DEEPAK A. RAO, MD, PHD
Assistant Professor of Medicine | Harvard Medical School
Division of Rheumatology, Inflammation, and Immunity
Co-Director, Human Immunology Center | Brigham and Women’s Hospital
Deepak’s research uses high dimensional analyses of patient samples, coupled with mechanistic studies, to define immunologic pathways that drive autoimmune diseases. He recently led a study published in Nature that discovered a unique T cell population called ‘peripheral helper T cells’ that promotes inflammation in rheumatoid arthritis. His efforts are directed at identifying immune cell pathways that can serve as biomarkers of treatment response or new therapeutic targets in rheumatic diseases.
Vanessa is a post-doctoral research fellow in the Rao lab. She first obtained a bachelor’s degree of Science in Microbiology and Immunology from McGill University, then continued her training at the Université de Montréal where she received a Masters (2010) and PhD degree (2016) in Microbiology and Immunology. Her research background is focused on the basic immunology of HIV pathogenesis, where she gained and expertise in characterizing T-cell and dendritic cell populations. In the Rao lab, Vanessa is working on characterizing the transcriptional regulation of Tph using cutting edge technologies, including CRISPR and single-cell RNA-seq, and on identifying novel T cell populations that are altered in autoimmune diseases such as lupus and rheumatoid arthritis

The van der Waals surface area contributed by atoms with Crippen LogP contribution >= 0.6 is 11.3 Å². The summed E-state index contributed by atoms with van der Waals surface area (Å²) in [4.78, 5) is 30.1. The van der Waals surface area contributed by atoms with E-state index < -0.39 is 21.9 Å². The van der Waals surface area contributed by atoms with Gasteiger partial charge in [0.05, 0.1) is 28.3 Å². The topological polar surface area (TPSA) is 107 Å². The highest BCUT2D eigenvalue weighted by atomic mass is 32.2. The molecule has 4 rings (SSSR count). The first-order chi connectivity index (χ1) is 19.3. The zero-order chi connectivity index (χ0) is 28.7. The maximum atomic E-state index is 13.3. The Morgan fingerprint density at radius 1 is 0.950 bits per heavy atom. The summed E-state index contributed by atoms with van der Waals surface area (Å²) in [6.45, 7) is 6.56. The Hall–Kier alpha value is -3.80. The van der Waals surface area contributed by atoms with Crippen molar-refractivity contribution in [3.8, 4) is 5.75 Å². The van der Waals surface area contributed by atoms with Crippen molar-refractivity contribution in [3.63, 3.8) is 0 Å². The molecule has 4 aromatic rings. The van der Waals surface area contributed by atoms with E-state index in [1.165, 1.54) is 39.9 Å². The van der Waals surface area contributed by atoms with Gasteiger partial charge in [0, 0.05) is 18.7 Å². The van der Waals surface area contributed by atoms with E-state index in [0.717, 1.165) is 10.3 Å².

Runci is a post-doctoral research fellow in the Rao lab. She graduated from Sichuan University in 2017 after a clinical training in rheumatology at West China Hospital and a research training in translational immunology at the University of Pennsylvania. Using both murine models and patients analyses, her research is focused on improving the understanding of lymphocyte network dysregulation in rheumatoid arthritis and lupus, and exploring new therapeutic opportunities using cutting edge technologies including mass cytometry.